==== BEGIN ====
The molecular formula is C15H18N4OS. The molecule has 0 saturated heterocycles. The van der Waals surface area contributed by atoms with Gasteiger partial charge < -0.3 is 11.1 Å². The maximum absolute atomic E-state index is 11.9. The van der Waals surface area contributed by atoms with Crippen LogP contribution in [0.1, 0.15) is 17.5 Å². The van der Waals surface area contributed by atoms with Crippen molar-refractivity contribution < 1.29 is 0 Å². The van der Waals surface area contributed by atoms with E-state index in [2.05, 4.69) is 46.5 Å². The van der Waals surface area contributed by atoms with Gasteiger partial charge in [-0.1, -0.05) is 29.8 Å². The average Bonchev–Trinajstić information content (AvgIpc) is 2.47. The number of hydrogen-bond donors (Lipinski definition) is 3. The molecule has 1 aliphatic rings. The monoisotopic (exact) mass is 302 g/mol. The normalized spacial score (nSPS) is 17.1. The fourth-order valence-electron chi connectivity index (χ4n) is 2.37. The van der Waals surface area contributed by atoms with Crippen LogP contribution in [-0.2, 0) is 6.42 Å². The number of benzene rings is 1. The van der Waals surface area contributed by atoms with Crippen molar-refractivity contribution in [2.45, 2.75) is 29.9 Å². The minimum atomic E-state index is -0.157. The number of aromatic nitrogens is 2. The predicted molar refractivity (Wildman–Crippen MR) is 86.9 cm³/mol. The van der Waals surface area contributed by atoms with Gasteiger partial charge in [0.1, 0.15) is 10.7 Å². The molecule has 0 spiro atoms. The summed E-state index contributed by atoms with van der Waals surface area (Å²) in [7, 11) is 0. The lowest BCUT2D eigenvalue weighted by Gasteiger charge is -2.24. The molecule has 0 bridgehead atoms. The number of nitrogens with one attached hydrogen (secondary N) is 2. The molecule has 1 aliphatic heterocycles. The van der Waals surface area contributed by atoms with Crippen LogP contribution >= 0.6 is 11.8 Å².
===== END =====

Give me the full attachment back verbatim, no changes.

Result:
The molecular formula is C15H18N4OS. The molecule has 0 saturated heterocycles. The van der Waals surface area contributed by atoms with Gasteiger partial charge < -0.3 is 11.1 Å². The maximum absolute atomic E-state index is 11.9. The van der Waals surface area contributed by atoms with Crippen LogP contribution in [0.1, 0.15) is 17.5 Å². The van der Waals surface area contributed by atoms with Crippen molar-refractivity contribution < 1.29 is 0 Å². The van der Waals surface area contributed by atoms with E-state index in [2.05, 4.69) is 46.5 Å². The van der Waals surface area contributed by atoms with Gasteiger partial charge in [-0.1, -0.05) is 29.8 Å². The average Bonchev–Trinajstić information content (AvgIpc) is 2.47. The number of hydrogen-bond donors (Lipinski definition) is 3. The molecule has 1 aliphatic rings. The monoisotopic (exact) mass is 302 g/mol. The normalized spacial score (nSPS) is 17.1. The fourth-order valence-electron chi connectivity index (χ4n) is 2.37. The van der Waals surface area contributed by atoms with Crippen LogP contribution in [-0.2, 0) is 6.42 Å². The number of benzene rings is 1. The van der Waals surface area contributed by atoms with Crippen molar-refractivity contribution in [2.45, 2.75) is 29.9 Å². The minimum atomic E-state index is -0.157. The number of aromatic nitrogens is 2. The predicted molar refractivity (Wildman–Crippen MR) is 86.9 cm³/mol. The van der Waals surface area contributed by atoms with Gasteiger partial charge in [0.1, 0.15) is 10.7 Å². The molecule has 0 spiro atoms. The summed E-state index contributed by atoms with van der Waals surface area (Å²) in [7, 11) is 0. The lowest BCUT2D eigenvalue weighted by Gasteiger charge is -2.24. The molecule has 0 bridgehead atoms. The number of nitrogens with one attached hydrogen (secondary N) is 2. The molecule has 1 aliphatic heterocycles. The van der Waals surface area contributed by atoms with Crippen LogP contribution >= 0.6 is 11.8 Å².